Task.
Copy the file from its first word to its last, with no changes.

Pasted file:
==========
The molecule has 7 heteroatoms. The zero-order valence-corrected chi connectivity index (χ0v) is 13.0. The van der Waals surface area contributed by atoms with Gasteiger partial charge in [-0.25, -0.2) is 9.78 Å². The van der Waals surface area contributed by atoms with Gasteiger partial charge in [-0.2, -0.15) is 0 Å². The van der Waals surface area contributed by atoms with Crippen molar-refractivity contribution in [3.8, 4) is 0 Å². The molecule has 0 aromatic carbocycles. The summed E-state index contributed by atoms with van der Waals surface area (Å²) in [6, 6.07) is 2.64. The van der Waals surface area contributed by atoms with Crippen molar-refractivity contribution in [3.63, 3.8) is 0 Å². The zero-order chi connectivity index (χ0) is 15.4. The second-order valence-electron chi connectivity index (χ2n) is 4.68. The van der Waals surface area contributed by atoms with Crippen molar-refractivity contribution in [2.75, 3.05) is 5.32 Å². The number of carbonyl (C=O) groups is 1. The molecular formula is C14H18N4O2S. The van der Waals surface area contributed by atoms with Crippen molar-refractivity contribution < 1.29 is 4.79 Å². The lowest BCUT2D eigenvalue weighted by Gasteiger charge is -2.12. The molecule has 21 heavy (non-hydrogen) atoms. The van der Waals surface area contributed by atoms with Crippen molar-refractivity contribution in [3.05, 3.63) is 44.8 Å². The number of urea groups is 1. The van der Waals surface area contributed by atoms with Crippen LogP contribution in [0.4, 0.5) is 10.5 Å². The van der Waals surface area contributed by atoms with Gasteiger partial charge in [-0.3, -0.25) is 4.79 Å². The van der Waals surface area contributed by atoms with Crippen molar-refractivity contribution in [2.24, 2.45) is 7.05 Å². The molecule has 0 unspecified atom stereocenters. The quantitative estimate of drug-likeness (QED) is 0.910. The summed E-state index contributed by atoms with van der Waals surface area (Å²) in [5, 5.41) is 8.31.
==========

The molecule has 7 heteroatoms. The zero-order valence-corrected chi connectivity index (χ0v) is 13.0. The van der Waals surface area contributed by atoms with Gasteiger partial charge in [-0.25, -0.2) is 9.78 Å². The van der Waals surface area contributed by atoms with Gasteiger partial charge in [-0.2, -0.15) is 0 Å². The van der Waals surface area contributed by atoms with Crippen molar-refractivity contribution in [3.8, 4) is 0 Å². The molecule has 0 aromatic carbocycles. The summed E-state index contributed by atoms with van der Waals surface area (Å²) in [6, 6.07) is 2.64. The van der Waals surface area contributed by atoms with Crippen molar-refractivity contribution in [3.63, 3.8) is 0 Å². The zero-order chi connectivity index (χ0) is 15.4. The second-order valence-electron chi connectivity index (χ2n) is 4.68. The van der Waals surface area contributed by atoms with Crippen molar-refractivity contribution in [2.75, 3.05) is 5.32 Å². The number of carbonyl (C=O) groups is 1. The molecular formula is C14H18N4O2S. The van der Waals surface area contributed by atoms with Crippen molar-refractivity contribution < 1.29 is 4.79 Å². The lowest BCUT2D eigenvalue weighted by Gasteiger charge is -2.12. The molecule has 21 heavy (non-hydrogen) atoms. The van der Waals surface area contributed by atoms with Crippen molar-refractivity contribution in [3.05, 3.63) is 44.8 Å². The number of urea groups is 1. The van der Waals surface area contributed by atoms with Crippen LogP contribution in [0.4, 0.5) is 10.5 Å². The van der Waals surface area contributed by atoms with Gasteiger partial charge in [-0.3, -0.25) is 4.79 Å². The van der Waals surface area contributed by atoms with Crippen molar-refractivity contribution in [2.24, 2.45) is 7.05 Å². The molecule has 0 unspecified atom stereocenters. The quantitative estimate of drug-likeness (QED) is 0.910. The summed E-state index contributed by atoms with van der Waals surface area (Å²) in [5, 5.41) is 8.31.